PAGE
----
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Opposition celebrates Istanbul victory in former power base of Turkish president

Ekrem Imamoglu’s win in a re-run poll in Turkey’s largest city is the most serious reverse for Recep Tayyip Erdogan since he took power in 2002.

Supporters of Ekrem Imamoglu, the candidate of the secular opposition Republican People’s Party, CHP, celebrate in central Istanbul (Lefteris Pitarakis/AP)
Supporters of Ekrem Imamoglu, the candidate of the secular opposition Republican People’s Party, CHP, celebrate in central Istanbul (Lefteris Pitarakis/AP)

Turkey’s opposition supporters partied long into the night after their candidate for Istanbul mayor beat a rival backed by long-time President Recep Tayyip Erdogan.

The streets were transformed into an impromptu caravan of cars honking their horns, with overjoyed passengers leaning out of windows as they cheered and waved Turkish flags.

The party eventually died down and the main question Monday is what political newcomer Ekrem Imamoglu’s win in Turkey’s biggest city means for Mr Erdogan, and whether this is finally the opposition’s moment for a serious challenge to his rule.

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Ekrem Imamoglu savours his win in Istanbul’s mayoral election (Onur Gunay/AP)

The opposition has been spent nearly two decades in the shadows as Mr Erdogan’s strengthened his hold on power.

Mr Imamoglu narrowly won the vote for Istanbul mayor in March, but the vote was controversially cancelled because of procedural irregularities.

The repeat vote, however, was resoundingly in his favour: Mr Imamoglu garnered 54%, beating the government candidate Binali Yildirim who tallied 45%.

The landslide win fuelled speculation that Mr Erdogan and his Islamic-leaning Justice and Development Party, AKP, may be facing a real challenge after blitzing his opponents with successive election victories since it first came to power in 2002.

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Turkey’s President Recep Tayyip Erdogan casts his ballot at a polling station in Istanbul (Emrah Gurel/AP)

“Erdogan is likely to face not only an emboldened opposition but also more open dissent within the AKP itself,” said Wolf Piccoli of the New York-based risk analysis firm Teneo Intelligence.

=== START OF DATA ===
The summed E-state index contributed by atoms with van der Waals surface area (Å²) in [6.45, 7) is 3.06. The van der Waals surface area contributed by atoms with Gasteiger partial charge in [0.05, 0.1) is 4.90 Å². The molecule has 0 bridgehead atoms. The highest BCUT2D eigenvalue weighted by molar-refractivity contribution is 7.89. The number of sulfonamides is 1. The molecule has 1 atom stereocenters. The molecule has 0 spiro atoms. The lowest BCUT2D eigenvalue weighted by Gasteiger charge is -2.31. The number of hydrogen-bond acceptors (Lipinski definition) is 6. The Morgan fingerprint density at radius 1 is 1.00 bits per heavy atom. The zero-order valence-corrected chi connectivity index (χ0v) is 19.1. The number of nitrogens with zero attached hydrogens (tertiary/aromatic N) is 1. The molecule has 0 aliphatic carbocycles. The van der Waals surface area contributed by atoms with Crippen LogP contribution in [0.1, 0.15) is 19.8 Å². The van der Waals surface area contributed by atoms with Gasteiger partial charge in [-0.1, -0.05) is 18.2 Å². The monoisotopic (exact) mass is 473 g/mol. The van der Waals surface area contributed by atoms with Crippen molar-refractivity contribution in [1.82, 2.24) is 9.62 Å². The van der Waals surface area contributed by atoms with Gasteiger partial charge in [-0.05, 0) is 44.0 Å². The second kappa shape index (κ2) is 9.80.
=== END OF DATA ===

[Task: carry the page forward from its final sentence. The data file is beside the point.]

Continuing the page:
“The victory of Ekrem Imamoglu … is the most serious setback for Erdogan since his Justice and Development Party first took office in November 2002 and will further fuel the already growing sense amongst both his opponents and many members of his own party that his career is now in irreversible decline.”

The vote count was officially ratified on Monday.

But Mr Yildirim conceded within minutes after the first returns were announced, and tens of thousands of opposition supporters flocked to a square in an Istanbul suburb late Sunday to greet Mr Imamoglu, chanting his campaign slogan: “Everything will be great!”

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A poster of Binali Yildirim, the losing mayoral candidate of the ruling Justice and Development Party is seen on a building near Golden Horn in Istanbul (Burhan Ozbilici/AP)

Mr Erdogan rose to prominence as the mayor of Istanbul in the mid-1990s and dominated national politics following a 2001 financial crisis that wiped out much of the political establishment.

He presided over years of growth, but in the past year the economy has been in-and-out of recession, with the country plagued high borrowing costs and sovereign downgrades.

The repeat election also heightened public anxiety over the style of government rule that critics describe has become increasingly authoritarian.

Opposition supporter Banu Kirmizigul said he only voted in the repeat election, inspired by Mr Imamoglu’s campaign.

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Supporters of Ekrem Imamoglu, the candidate of the secular opposition Republican People’s Party, CHP, light up a flare as they celebrate (Lefteris Pitarakis/AP)

“I am really happy and my faith in this country has been restored,” he said.

“I saw that our people had awakened and I decided to wake up now, and I cast my vote. We (the opposition) got 800,000 more votes.

“We were successful and I am very happy.”

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Ekrem Imamoglu savours his win (Onur Gunay/AP)

Turkey’s borrowing rates eased as the repeat election ended months of political uncertainty.

The yield on Turkey’s 10-year government bond eased to 15.3% after touching 20% in mid-May.

A group of election monitors from the Council of Europe, a Strasbourg-France based organisation aimed at holding members states accountable for their human rights commitments, said Sunday’s election had been held “competently and in compliance with the applicable rules.”

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